The second art gallery is one which Andy Burnham says should be seen in every part of Greater Manchester, from Abram to Wythenshawe. Starting off a collection of paintings in Stalybridge Credit Union, The People’s Gallery is 20 years old. Situated in a former health food shop, its three floors have 500 artworks by local artists – many of which available for sale. It has regular art classes and temporary exhibitions. Due to the age of the building, there is limited access for wheelchair users.
Buses: 216, 219, 236, 237, 343, 348, 387, 389.
Trains: Transpennine Express services to Manchester Piccadilly, Mossley, Greenfield, Hull Paragon, Leeds, and Huddersfield. Northern services to Manchester Victoria, Ashton-under-Lyne, Bolton and Wigan North Western.
2. Visit an air raid shelter in Stockport
Stockport gets a fair amount of stick for its retail offerings and the popular yet ugly Red Rock complex. In spite of these issues, Stockport MBC has three historic attractions that are worthy of visiting. Staircase House is one; the Hatworks museum is another. If you only had time to visit one, the Air Raid Shelters should be at the top of your list.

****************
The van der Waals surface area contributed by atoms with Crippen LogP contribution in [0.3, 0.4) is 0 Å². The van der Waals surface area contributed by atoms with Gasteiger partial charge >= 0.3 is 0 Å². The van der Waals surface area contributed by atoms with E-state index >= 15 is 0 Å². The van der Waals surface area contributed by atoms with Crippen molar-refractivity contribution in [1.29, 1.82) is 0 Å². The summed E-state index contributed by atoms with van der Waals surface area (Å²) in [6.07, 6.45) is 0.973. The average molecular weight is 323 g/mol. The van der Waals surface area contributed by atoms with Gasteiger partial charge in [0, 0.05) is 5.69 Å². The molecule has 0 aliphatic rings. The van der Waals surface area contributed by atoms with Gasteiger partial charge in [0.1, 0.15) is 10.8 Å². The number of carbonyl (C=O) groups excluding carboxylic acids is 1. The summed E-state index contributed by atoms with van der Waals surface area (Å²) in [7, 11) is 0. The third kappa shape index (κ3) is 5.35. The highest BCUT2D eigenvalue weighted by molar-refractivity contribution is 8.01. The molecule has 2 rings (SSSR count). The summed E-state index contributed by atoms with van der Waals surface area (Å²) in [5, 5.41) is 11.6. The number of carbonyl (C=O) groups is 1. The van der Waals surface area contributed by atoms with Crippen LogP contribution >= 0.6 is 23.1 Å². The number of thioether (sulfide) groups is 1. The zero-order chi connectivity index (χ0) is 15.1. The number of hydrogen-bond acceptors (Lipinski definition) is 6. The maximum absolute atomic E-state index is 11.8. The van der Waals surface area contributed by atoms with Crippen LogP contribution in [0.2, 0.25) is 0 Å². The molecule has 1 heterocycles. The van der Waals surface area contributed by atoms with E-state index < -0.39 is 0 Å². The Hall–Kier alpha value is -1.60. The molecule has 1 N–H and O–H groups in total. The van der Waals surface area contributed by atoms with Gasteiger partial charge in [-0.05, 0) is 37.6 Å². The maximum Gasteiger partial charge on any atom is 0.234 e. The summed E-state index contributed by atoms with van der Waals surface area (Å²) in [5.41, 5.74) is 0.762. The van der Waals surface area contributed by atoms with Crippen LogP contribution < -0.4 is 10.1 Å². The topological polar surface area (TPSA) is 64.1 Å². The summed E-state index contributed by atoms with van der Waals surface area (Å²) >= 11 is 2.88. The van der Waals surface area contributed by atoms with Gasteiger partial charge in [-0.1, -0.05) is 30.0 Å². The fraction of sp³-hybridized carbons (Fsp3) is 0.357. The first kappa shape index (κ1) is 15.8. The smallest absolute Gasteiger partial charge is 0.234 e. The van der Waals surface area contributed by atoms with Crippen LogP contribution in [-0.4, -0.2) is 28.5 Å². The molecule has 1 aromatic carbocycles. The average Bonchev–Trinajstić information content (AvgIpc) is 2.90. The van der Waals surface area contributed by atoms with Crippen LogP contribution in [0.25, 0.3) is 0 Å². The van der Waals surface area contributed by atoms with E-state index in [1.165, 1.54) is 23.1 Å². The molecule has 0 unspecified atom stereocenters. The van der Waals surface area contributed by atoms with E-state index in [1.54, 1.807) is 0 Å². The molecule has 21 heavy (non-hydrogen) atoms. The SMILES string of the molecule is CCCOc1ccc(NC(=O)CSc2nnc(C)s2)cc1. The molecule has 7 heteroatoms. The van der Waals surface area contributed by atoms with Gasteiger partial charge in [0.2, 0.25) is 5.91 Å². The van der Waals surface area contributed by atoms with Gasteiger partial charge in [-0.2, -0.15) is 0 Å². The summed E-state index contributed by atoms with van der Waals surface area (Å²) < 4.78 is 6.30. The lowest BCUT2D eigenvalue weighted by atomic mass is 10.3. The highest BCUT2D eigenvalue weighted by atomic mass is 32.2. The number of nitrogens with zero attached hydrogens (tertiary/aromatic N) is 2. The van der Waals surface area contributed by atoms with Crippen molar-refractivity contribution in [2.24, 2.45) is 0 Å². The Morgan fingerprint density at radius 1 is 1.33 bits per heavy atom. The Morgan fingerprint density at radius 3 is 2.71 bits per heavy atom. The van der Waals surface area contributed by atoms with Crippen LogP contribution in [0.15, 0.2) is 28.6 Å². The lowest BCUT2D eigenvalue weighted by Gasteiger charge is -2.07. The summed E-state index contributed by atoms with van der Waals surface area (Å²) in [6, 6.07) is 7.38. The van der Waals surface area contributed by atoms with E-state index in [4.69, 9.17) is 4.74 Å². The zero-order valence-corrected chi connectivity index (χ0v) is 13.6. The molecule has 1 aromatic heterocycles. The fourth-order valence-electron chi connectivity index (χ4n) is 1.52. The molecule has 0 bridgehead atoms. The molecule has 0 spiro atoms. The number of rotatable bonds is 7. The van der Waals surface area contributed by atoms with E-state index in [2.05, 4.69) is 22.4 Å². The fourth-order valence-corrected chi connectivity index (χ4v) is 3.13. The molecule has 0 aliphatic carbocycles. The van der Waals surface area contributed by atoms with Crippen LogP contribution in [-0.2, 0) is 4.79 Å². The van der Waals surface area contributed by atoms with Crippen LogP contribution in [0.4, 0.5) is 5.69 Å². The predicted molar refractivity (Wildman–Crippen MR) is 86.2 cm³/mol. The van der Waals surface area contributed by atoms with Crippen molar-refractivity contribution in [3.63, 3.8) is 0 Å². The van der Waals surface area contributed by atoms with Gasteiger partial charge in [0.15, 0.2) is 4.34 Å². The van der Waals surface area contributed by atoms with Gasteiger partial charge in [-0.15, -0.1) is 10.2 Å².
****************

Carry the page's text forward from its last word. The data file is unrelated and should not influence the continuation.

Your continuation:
Opened to the public in 1996, the town’s labyrinth of tunnels were carved into Stockport’s sandstone rock by the Second World War. Though designed for an optimum capacity of 3,850 people, they were extended with room for 6,500 people. Beds, flushing lavatories, sick bays, electric lighting, and wooden benches were added. No wonder locals referred to it as The Chestergate Hotel!
There are other tunnels in Edgeley near Brinksway Bridge that have been closed or blocked up. Accessed from Great Underbank, guided tours and self-guided tours are available.
Buses: several to choose from with direct links to Ashton-under-Lyne, Manchester, Buxton, Wilmslow and parts of South Manchester.